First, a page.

2. Use a handkerchief. They’re back in! Plus, they’re washable, reusable, retro-chic and less expensive over time than pocket tissue packs. You can purchase multipacks for $12 or less at department stores. Or, find funky, fun patterns and homemade designs at etsy.com.

3. Go waste-free at lunch. Start by downloading Kokua Hawaii Foundation’s easy, one-page guide at kokuahawaiifoundation.org/wastefreelunches/.

4. Reuse to wrap. Use old magazine or newspaper pages and even old paper grocery bags to wrap gifts. (The Sunday comics are a classic choice.) Have the kids color and decorate brown-paper packages for fun.

5. Swap out your lint roller. With plastic frames and multiple sticky tear-off sheets, most lint rollers produce a lot of nonbiodegradable trash. Cut waste and save money by purchasing a reusable lint brush. Find options under $10 at amazon.com.

6. Buy recycled toilet paper. “If every household in the United States bought just one four-pack of 260-sheet recycled bath tissue, instead of the typical tissue made from virgin fiber, it would eliminate 60,600 pounds of chlorine pollution, preserve 356 million gallons (1.35 billion liters) of fresh water and save nearly 1 million trees,” according to the Natural Resources Defense Council.


Just for Kids

Play it!
“Where do things go?” is a fun, interactive game at opala.org. Click on an object and drag it to the proper recycling bin, rubbish bin or truck. Learn what can be recycled, what can be composted and what to do with really big things, like furniture.

See it!
The Lorax, a movie based on Dr. Seuss’s beloved children’s book, follows Ted, a young resident of Thneed-Ville on his quest for a real tree. On his journey, he meets the Lorax, who fights to save the last real trees left in the world. Find out more at theloraxmovie.com.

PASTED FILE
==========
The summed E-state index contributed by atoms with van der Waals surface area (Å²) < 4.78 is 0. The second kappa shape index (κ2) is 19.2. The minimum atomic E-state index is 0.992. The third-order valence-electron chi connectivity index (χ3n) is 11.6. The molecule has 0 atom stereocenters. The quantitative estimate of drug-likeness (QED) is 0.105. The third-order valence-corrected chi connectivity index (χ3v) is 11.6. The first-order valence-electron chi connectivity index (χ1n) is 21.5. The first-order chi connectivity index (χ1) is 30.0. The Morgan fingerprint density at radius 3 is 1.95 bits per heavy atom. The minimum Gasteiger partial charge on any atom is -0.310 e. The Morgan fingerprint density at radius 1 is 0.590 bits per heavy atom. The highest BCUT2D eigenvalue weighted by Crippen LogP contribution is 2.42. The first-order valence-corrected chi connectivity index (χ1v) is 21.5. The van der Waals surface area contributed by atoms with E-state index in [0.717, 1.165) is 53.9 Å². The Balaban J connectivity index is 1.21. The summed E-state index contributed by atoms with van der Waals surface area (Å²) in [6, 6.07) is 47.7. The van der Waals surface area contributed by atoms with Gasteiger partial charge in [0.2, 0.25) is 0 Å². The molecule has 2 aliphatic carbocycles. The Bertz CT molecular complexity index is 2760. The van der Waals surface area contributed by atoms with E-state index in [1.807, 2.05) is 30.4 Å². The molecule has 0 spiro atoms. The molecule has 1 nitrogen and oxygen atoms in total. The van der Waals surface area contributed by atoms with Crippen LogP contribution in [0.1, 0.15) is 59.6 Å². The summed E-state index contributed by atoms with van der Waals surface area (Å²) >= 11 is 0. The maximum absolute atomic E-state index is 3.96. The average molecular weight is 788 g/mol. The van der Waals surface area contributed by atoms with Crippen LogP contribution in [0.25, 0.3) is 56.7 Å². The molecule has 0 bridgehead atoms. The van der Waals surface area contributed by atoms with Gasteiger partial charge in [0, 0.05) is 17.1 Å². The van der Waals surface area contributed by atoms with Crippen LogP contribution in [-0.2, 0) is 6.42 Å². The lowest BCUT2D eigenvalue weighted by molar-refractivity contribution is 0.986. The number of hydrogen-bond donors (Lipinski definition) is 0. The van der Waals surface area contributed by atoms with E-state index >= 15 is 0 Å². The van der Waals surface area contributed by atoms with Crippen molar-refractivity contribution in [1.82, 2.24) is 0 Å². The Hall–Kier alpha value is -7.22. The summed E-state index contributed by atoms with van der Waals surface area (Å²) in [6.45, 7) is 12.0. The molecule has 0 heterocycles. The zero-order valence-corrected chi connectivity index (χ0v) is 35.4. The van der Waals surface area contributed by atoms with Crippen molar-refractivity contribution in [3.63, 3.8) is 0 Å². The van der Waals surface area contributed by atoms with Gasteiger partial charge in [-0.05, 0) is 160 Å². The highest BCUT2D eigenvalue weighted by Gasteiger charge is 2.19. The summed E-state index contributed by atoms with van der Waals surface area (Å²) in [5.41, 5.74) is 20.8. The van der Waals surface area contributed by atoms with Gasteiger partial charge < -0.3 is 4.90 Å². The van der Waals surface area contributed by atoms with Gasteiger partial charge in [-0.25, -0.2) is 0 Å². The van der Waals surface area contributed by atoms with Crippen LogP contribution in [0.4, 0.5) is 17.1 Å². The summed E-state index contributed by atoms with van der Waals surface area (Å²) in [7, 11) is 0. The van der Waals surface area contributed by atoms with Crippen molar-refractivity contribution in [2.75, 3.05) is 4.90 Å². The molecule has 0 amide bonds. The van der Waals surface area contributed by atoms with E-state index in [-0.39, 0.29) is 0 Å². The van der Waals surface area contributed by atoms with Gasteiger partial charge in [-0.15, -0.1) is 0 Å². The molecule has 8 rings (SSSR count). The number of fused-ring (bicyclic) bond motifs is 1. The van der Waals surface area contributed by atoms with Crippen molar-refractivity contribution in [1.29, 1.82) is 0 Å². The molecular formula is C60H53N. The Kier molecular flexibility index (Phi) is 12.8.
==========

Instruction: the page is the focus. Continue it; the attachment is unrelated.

Read it!
365 Ways to Live Green for Kids, by Sheri Amsel, is written for the young reader. Everyday projects, facts, stories, games and tips to help kids lead healthier, greener lives — and spread the word. Available on Barnes & Noble NOOK, Sony Reader, Amazon Kindle and Apple iBooks. Also available in paperback.


Say “Goodbye” to that Big Yellow Phone Book

Only 18 percent of an EPA-estimated 650,000 tons of phone books are recycled in the U.S. each year, according to treehugger.com. That’s a lot of paper waste heading straight to the landfill. Stop delivery of the big book at yellowpagesoptout.com.


Wrap it with cloth.

Forget single-use wrapping paper, tape and bows. Dish towels with cool patterns, such as those at Target, make fun, functional gift wraps.


Live Happily on Less

The average person uses 20 percent of the things they own 80 percent of the time.

That means the other 80 percent just sits there, collecting dust, and eventually making its way to the landfill. The solution: Acquire and use less. You’ll enjoy a serene home with less clutter, spend less money and contribute less to our overall Opala problem. Get started with The Joy of Less: A Minimalist Living Guide, by Francine Jay, which features a room-by-room guide to paring down. More info at missminimalist.com. Available at amazon.com.


Rinse, crumple, repeat.

Crumpled aluminum foil scrubs baked-on food residue off of dishes just as well as steel wool. Try it today!


Hey, Condo Dwellers:

Q: What’s landfill diversion?

A: Keeping opala out of the landfill by recycling, composting or turning it into valuable energy.

The City & County of Honolulu has recycling programs for you. Get one going at your building. Visit opala.org and click on “Services & Programs,” then “Condo Recycling.”

Find places to get free mulch for your yard or garden at opala.org by clicking on “Services & Programs,” then “Drop-off facilities.”